Thursday, September 20, 2007

Still no care for carers

The average person caring for a sick or frail relative is now estimated to save the nation more than £15,260 a year

The figure, calculated by the University of Leeds for the charity Carers UK, is up 52% since the last estimate, calculated in 2002

The new figures are based on how much it would cost to provide alternative care if a carer was not available. This has been calculated at £14.50 an hour.

The total is more than four times the amount spent on social care services for adults and children by local authorities in the year 2005-2006. (source BBC news)

The weekly rate of Carer's Allowance is £48.65. It can only be claimed by those providing a minimum of 35 hours care a week. Makes a mockery of minimum wage and any statements of how much carer's are valued as this works out to £1.39 per hour, and that's only if the minimum 35 hours are stuck to. Only those over 16 are eligible to claim carer's allowance meaning the estimated 175 000 child carers in the UK are not entitled to even this small amount of money. You cannot claim carer's allowance if you are in full time education with more than 21 hours per week of supervised study, or if you earn over £87 per week (after certain deductions such as income tax)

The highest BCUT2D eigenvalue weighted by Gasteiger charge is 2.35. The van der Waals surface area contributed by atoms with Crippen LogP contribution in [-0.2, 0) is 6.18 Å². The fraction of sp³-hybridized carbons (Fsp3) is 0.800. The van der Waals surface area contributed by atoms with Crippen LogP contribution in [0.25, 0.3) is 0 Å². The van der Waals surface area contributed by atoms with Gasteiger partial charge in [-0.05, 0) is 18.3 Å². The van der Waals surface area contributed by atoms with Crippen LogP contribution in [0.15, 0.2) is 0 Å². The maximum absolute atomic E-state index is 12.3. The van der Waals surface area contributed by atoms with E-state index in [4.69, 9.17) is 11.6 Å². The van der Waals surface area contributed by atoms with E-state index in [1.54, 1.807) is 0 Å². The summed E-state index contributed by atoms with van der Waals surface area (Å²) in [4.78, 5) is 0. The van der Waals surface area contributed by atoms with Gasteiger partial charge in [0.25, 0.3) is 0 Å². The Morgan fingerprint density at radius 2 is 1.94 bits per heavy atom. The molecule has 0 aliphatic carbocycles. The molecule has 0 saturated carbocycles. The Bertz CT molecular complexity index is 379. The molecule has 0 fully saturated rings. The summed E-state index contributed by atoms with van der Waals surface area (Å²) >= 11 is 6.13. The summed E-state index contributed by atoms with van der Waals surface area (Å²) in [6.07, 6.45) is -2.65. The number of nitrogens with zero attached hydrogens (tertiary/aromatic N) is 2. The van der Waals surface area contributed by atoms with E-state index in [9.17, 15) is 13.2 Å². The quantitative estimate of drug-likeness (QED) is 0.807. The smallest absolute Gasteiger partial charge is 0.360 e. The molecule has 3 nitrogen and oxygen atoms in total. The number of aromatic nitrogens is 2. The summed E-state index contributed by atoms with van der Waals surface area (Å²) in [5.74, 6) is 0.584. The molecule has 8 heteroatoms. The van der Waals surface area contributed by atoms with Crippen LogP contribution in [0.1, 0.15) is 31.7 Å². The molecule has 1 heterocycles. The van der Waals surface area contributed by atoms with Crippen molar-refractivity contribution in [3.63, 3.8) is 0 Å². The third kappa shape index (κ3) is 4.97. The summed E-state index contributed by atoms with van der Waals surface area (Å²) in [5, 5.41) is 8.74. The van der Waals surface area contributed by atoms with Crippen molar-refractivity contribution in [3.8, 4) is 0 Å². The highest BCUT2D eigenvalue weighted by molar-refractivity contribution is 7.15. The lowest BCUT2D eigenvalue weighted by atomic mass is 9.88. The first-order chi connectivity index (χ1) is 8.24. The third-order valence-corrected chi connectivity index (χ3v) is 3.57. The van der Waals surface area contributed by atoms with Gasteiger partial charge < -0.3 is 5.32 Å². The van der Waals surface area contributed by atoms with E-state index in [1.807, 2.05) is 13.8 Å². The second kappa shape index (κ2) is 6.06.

If carers were to stop what they do, even for just a day the NHS and social care system would collapse. But they're worth only £1.39 per government calculated hour, nothing if they happen to be under 16.




2 comments:

Vi vi vi vooom!!!!!!!! said...

How on earth are carers supposed to live on that?

BenefitScroungingScum said...

Good question Vi! The answer is I simply don't know. You can't claim carer's allowance unless the person you care for receives the middle or higher rates of Disability Living Allowance (care component) with similar rules for Attendance Allowance (which is for over 65's) so it's hugely complex.
Some carer's will be entitled to income support in their own right, others won't. That's roughly £56 a week for an adult over 25.
In reality many carer's go without food, heat, clothing etc as the financial demands on those individuals or families with disabilities are so high that people just have no choice.